Investor Izzy Friedman said “You can’t make big money, unless you think big money”. If one’s predetermined goal is a ten or twenty percent gain, for instance, it would seem improbable for one to hold on for many hundreds of percent gain.

Q1. You are offered a choice between two outcomes:

a) You have an 80% chance of winning $4,000 with a 20% chance of winning nothing or

b) You have a 100% chance of winning $3,000.

Which of these would you choose? Make a choice before answering Q2.

Q2. You are offered a choice between two outcomes:

a) You have an 80% chance of losing $4,000 and a 20% chance losing nothing or

b) You have a 100% chance of losing $3,000.

Which of these would you choose?

It turns out that the vast majority of people choose outcome B in question 1 and outcome A in question 2. In other words:

- When we are winning we prefer to choose certainty.
- When we are losing we prefer to gamble.

These are our basic human instincts.

If your gut instinct was to answer A to Question 1 and B to Question 2, you may have the instincts of a successful stock trader. Your instinct is to gamble when you are winning – in other words let your profits run – and to choose certainty – in the form of a definite limit on your losses – when you are losing – in other words cut your losses.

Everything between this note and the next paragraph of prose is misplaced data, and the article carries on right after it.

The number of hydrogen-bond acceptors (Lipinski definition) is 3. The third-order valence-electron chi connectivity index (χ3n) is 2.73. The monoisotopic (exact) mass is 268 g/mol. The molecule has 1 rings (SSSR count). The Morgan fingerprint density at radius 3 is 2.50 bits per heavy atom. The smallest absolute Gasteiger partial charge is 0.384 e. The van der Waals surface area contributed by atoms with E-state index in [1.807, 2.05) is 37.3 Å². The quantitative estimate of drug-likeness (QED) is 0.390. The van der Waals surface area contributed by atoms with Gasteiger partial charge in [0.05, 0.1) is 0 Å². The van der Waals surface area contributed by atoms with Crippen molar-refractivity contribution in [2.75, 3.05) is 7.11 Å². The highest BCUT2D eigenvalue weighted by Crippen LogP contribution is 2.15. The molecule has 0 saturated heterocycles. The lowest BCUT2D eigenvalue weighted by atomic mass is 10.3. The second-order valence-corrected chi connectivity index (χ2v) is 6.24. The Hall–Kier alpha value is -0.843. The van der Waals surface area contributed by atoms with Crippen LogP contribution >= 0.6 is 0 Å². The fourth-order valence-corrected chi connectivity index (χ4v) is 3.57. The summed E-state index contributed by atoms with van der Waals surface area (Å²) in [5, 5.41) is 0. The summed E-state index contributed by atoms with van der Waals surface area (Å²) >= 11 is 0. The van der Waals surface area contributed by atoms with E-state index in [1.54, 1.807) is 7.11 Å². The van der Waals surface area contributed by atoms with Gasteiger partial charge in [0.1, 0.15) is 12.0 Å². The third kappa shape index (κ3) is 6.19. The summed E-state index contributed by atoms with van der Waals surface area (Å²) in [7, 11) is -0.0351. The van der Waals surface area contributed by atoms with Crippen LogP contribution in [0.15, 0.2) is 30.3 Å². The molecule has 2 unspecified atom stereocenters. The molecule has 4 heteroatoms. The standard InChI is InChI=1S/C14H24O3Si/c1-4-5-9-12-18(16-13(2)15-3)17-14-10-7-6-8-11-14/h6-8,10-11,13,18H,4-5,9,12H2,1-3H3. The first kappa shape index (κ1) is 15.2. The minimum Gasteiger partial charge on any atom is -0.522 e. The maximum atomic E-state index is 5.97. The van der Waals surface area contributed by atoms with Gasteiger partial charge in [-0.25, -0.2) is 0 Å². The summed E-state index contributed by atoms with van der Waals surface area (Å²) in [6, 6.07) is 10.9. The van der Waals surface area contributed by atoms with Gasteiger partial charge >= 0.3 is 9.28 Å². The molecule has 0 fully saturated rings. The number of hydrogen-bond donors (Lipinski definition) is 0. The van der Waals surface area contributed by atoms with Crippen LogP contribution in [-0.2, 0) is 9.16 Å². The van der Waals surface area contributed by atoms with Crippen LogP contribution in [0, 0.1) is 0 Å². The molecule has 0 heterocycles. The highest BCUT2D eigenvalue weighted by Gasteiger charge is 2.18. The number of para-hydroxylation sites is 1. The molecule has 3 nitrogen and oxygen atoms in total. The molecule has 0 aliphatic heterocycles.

After carrying out a number of experiments, Kahnerman and Tversky concluded that people are naturally averse to losing and are more willing to gamble their way out of a losing position than to gamble in a winning position:

*“It’s not so much that people hate uncertainty – but rather they hate losing.”*

And it’s this natural hatred of losing that destroys most beginning traders. Trading success comes when we accept losses as a natural outcome of our endeavors and take action to make sure all our losses are small losses. This allows us to profit mightily from our victories, when we are courageous enough to grow them into large victories.

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Tags: Investing, Sentiment

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